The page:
Mortgage Servicing Fraud
occurs post loan origination when mortgage servicers use false statements and book-keeping entries, fabricated assignments, forged signatures and utter counterfeit intangible Notes to take a homeowner's property and equity.
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http://online.wsj.com/article/SB118921051749421243.html?mod=googlenews_wsj

Task Force Will Seek
More Loan Revisions

By RUTH SIMON
September 8, 2007; Page A3

Attorneys general and banking regulators from 10 states have formed a task force hoping to persuade mortgage-servicing companies and investors in mortgage-backed securities to increase the number of troubled subprime loans they restructure, to stem the tide of foreclosures.

The task force, headed by Iowa Attorney General Thomas Miller, has invited a dozen of the nation's largest subprime-mortgage-servicing companies to meet later this month in Chicago. The group will ask servicers to find ways to modify more subprime loans instead of moving borrowers into foreclosure. The group also wants servicers to create more longer-term solutions for distressed borrowers, such as lowering the borrower's mortgage interest rate, rather that creating a repayment plan that offers a temporary fix.

SUBPRIME SOLUTIONS
 
  New Initiative: A task force wants to get mortgage-servicing firms to work with borrowers.
  Goals: The aim is to come up with ways to stem the tide of foreclosures.
  Complexities: Changes in the industry have made it more complicated to restructure troubled loans.

Mortgage-servicing companies collect loan payments in return for a fee and are charged with resolving any problems. If a borrower falls behind, they may modify the payment plan, restructure the terms of the loan or initiate a foreclosure action. Loan modifications aren't offered to borrowers routinely, and government officials and housing counselors say it can be difficult for borrowers to arrange such plans, even when it makes sense.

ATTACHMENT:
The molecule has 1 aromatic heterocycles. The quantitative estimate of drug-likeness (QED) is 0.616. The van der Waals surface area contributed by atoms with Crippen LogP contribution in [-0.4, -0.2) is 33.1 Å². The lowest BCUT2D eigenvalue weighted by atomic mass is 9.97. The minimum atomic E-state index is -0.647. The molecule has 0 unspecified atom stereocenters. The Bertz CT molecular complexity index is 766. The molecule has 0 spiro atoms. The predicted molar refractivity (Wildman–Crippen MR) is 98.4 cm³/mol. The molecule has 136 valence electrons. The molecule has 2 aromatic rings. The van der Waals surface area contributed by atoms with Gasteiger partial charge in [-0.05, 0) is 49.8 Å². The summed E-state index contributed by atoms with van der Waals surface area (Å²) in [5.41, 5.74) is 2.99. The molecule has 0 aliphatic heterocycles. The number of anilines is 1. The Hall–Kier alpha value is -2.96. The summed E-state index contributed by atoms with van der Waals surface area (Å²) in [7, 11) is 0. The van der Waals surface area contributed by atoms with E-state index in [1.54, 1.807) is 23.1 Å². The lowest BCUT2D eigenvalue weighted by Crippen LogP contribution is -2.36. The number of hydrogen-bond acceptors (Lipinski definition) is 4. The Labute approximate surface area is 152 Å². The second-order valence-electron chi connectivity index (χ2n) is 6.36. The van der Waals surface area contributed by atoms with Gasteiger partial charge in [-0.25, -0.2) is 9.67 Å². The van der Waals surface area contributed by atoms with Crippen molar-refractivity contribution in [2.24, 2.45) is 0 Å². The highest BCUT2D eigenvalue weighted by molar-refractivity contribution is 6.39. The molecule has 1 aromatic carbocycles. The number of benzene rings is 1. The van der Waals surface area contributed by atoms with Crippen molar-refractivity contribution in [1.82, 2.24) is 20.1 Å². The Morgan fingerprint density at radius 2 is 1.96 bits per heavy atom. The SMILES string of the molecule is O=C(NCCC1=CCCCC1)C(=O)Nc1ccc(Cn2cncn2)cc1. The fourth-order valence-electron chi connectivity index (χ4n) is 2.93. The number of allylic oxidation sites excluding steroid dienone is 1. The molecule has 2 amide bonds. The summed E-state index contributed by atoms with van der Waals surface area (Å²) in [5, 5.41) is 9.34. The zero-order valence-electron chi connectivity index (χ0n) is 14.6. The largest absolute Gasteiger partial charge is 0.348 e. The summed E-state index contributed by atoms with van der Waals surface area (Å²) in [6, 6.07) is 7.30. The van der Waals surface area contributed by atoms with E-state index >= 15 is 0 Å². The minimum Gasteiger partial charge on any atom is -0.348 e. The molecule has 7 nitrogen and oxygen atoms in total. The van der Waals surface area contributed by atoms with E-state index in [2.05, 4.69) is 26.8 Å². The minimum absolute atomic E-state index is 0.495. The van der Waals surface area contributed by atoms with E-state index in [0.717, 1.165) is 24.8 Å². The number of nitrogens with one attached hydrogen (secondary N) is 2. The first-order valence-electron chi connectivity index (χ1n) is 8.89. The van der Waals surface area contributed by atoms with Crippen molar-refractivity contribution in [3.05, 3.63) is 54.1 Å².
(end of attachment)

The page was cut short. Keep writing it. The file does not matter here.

"Modified loans not only serve the public interest and help distressed borrowers; they are often the better business decision," Mr. Miller said in a letter sent to servicers Aug. 31. But "because of the fractured and complex nature of today's mortgage market, resolution of these troubled loans can be difficult to achieve..."

That is partly because of changes in the mortgage industry that have made it more complicated to restructure troubled loans. Many of the loans are no longer held on the books of banks or other financial institutions that granted the loan, but instead are packaged into securities and sold to investors. In those cases, trust documents determine how problem loans are handled. The company servicing the loan may or may not be the lender that originated the mortgage.

The working group plans to meet separately in October with investors who hold mortgage-backed securities, Mr. Miller said in an interview. The group was formed after a meeting in July that was attended by officials from roughly three-dozen states.

The task force also includes the attorneys general of California, Arizona, Texas, Illinois, Ohio, North Carolina, Colorado and Massachusetts, banking regulators from North Carolina and New York, and a representative from the Conference of State Banking Supervisors.

A policy paper prepared as part of the effort by Iowa Assistant Attorney General Patrick Madigan suggests, among other things, that servicers boost their loan-modification staffs, create teams dedicated to handling loan modifications, increase training and provide front-line employees with financial incentives that would encourage them to save homes rather than moving borrowers toward foreclosure. It also suggests that investors remove provisions in trust agreements that limit modifications, and pay servicers an extra fee for loan modifications that make sense for both the borrower and the investor.